Boeing (>> Boeing Company (The)) is moving into making aircraft seats to try to reduce costly delays to deliveries by plane manufacturers, forming a joint venture with car seating leader Adient (>> Adient PLC).
Adient Aerospace will develop and sell seats to airlines and leasing companies, both for installation on new airplanes and as retrofits on planes made by Boeing and rival manufacturers, the two companies said late on Tuesday.
They cited forecasts suggesting the aircraft seating market would grow from $4.5 billion in 2017 to $6 billion by 2026.
Adient's tie-up with Boeing is the industry's latest response to industrial problems in aircraft interiors, with congestion in cabin supplies contributing to late airplane deliveries in the past two years.
These can cost airplane manufacturers $100,000 a day, said Vertical Research Partners analyst Rob Stallard, making the bottlenecks in aircraft seating a top industry priority.
"Both companies are investing in this joint venture because the seating supply chain has been a persistent challenge for customers and the industry. Boeing and Adient believe we can add value to the market," Adient's global communications director, Ulrich Andree, told Reuters.
Adient, spun off from Johnson Controls (>> Johnson Controls International) in 2016, says it is the largest automotive seats maker, with a 34 percent share of a business dominated by five companies, and its 75,000 workers supply seats and interiors for 25 million vehicles a year.
Traditionally, aircraft seat makers like B/E Aerospace (>> Rockwell Collins) and Zodiac Aerospace (>> Zodiac Aerospace) sell seats directly to airlines, a process that can involve multiple customized designs and regulatory approvals and lead in turn to industrial delays.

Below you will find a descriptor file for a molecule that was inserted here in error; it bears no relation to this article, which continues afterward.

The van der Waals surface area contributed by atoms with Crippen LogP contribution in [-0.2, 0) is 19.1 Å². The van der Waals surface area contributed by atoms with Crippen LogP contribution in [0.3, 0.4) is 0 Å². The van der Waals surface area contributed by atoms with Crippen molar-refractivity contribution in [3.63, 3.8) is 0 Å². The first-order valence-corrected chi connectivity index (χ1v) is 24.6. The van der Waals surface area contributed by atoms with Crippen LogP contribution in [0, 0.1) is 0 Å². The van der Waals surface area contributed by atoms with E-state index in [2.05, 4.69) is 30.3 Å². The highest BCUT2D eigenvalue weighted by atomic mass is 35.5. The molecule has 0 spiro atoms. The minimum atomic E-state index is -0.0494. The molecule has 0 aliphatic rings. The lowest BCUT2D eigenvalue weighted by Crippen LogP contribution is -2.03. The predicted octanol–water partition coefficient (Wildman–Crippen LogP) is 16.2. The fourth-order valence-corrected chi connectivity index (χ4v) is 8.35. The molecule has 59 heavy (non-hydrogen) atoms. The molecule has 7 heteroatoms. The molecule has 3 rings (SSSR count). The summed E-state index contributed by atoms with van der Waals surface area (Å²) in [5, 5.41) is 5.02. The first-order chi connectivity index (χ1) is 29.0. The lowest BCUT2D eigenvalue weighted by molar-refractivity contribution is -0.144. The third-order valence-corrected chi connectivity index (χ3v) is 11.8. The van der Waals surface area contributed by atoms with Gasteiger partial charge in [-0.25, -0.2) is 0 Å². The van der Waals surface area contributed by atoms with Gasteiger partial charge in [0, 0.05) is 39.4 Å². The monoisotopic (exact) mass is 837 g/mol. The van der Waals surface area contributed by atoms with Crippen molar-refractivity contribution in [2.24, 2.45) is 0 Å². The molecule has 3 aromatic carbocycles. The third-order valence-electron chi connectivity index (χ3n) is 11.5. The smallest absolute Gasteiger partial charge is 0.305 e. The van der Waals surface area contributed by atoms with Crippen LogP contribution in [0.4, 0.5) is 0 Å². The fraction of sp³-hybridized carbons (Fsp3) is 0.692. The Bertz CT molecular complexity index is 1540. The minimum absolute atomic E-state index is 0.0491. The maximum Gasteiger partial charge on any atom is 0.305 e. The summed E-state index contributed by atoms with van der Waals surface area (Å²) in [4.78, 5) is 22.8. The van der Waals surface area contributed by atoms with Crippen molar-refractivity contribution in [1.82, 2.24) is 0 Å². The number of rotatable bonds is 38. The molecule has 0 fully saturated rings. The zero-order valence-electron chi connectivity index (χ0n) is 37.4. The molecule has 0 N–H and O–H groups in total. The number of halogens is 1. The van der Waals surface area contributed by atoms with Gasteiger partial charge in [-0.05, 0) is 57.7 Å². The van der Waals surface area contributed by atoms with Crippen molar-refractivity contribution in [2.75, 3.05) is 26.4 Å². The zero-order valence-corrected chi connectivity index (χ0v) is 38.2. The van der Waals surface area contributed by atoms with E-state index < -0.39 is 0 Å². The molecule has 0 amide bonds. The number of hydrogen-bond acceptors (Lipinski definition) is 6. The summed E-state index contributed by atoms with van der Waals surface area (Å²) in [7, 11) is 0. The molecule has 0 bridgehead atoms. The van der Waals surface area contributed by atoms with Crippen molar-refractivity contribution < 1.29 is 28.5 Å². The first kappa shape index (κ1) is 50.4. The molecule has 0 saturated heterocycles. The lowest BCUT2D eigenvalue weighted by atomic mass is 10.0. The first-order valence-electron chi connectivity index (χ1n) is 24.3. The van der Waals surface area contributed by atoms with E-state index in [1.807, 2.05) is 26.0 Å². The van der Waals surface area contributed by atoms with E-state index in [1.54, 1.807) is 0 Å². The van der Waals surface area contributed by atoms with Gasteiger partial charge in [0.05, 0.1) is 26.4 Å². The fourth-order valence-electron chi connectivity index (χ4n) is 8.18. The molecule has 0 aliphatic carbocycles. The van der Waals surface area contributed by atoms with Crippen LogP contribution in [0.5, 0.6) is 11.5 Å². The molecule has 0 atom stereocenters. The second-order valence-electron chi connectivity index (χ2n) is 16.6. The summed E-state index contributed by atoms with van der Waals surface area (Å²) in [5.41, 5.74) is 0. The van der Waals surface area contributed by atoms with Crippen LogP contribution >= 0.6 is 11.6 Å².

France's Zodiac is in the process of being taken over by French engine maker Safran (>> Safran) after a three-year factory crisis and a spate of profit warnings.
The new venture deepens Boeing's involvement in the supply chain for cabin interiors after it introduced a new supplier of economy-class seats for its top-selling 737 series in late 2016: Huntington Beach, California-based LIFT by EnCore.
That was seen as the first deal in which Boeing had agreed to buy seats from the supplier and offer them directly to airlines in an effort to reduce risk.
But Adient Aerospace expects to follow the more traditional model of selling directly to airlines, Andree said, adding the company expects to start with a business seats program.
The new venture reflects a shift by manufacturers like Boeing and Airbus towards greater vertical integration to reduce industrial risks and improve profit margins.
Adient Aerospace's headquarters and initial factory will be based near Frankfurt and it will be 50.01 percent-owned by Adient. No financial details were released. The date for starting operations has not been decided, Andree said.
(Reporting by Tim Hepher; Editing by Alexander Smith and Mark Potter)
By Tim Hepher